The Company commenced three separate at-the-market offerings ("ATMs") in May 2020 (the "May 2020 ATM"), June 2020 (the "June 2020 ATM"), and August 2020 (the "August 2020 ATM"). The offerings were made pursuant to the Company's effective "shelf" registration statement on Form S-3 filed with the SEC on March 27, 2020, the base prospectus contained therein dated May 5, 2020, and the prospectus supplements related to the offerings dated May 8, 2020, June 12, 2020, and August 17, 2020. During the six months ended June 30, 2021, the Company sold 1.0 million shares of the Company's common
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stock under the August 2020 ATM and received net proceeds of $4.8 million after deducting equity issuance costs of $0.1 million. During the three and six months ended June 30, 2020, the Company sold an aggregate of 59.1 million shares of common stock under the May 2020 ATM and June 2020 ATM and received net proceeds of $15.4 million after deducting equity issuance costs of $0.7 million.
Subscription Agreements
In June 2020, the Company entered into a subscription agreement with an accredited investor for the issuance of 1.3 million shares of the Company's common stock in a private placement. The shares of common stock were issued as part of a transaction in settlement of an outstanding obligation of the Company to the accredited investor, in which (i) the Company agreed to make certain cash payments, (ii) the Company issued the 1.3 million shares of common stock in exchange for the accredited investor's agreement to cancel $0.3 million of the outstanding obligation, and (iii) the accredited investor agreed to cancel an additional portion of the amount owed by the Company representing a discount of $0.2 million.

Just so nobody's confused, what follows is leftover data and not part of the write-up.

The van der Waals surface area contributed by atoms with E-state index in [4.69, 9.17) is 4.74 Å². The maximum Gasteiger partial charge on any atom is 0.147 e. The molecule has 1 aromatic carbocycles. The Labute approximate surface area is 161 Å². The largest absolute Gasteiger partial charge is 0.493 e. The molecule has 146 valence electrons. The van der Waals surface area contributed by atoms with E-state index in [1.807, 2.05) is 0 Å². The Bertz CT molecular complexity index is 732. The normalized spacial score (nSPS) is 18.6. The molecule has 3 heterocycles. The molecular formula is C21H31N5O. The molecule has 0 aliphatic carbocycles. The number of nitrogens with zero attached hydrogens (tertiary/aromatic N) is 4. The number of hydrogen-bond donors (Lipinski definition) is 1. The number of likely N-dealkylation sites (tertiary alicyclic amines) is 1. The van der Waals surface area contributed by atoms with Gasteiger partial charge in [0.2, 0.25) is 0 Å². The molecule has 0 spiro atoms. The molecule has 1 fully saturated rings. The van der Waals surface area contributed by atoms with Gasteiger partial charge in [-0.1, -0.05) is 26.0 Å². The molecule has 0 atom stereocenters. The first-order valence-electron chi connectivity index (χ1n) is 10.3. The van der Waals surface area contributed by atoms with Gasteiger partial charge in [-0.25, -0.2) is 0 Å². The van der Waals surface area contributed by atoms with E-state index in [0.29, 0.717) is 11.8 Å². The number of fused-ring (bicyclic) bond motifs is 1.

In April 2020, the Company entered into a subscription agreement with an accredited investor for the issuance of 1,000 shares of the Company's common stock in a private placement for an aggregate offering price of $395 (the "April 2020 Subscription Agreement").
10.    Warrants
SPA Warrants
In October 2019, the Company issued three series of warrants to purchase shares of the Company’s common stock (the “Series A Warrants,” the “Series B Warrants”, and the “Series C Warrants” and collectively, the “SPA Warrants”) under a securities purchase agreement with certain accredited investors. As of June 30, 2021 and December 31, 2020, no SPA Warrants were outstanding. In April 2020, the Company entered into the April 2020 Subscription Agreement, as discussed within Note 9, which represented a dilutive issuance as defined by the Series A Warrants and resulted in adjustments to the number of issuable Series A Warrants and the exercise price of the Series A Warrants. Immediately prior to the Company entering into the April 2020 Subscription Agreement, 8.8 million Series A Warrants, 1,000 Series B Warrants, and 1,000 Series C Warrants were outstanding.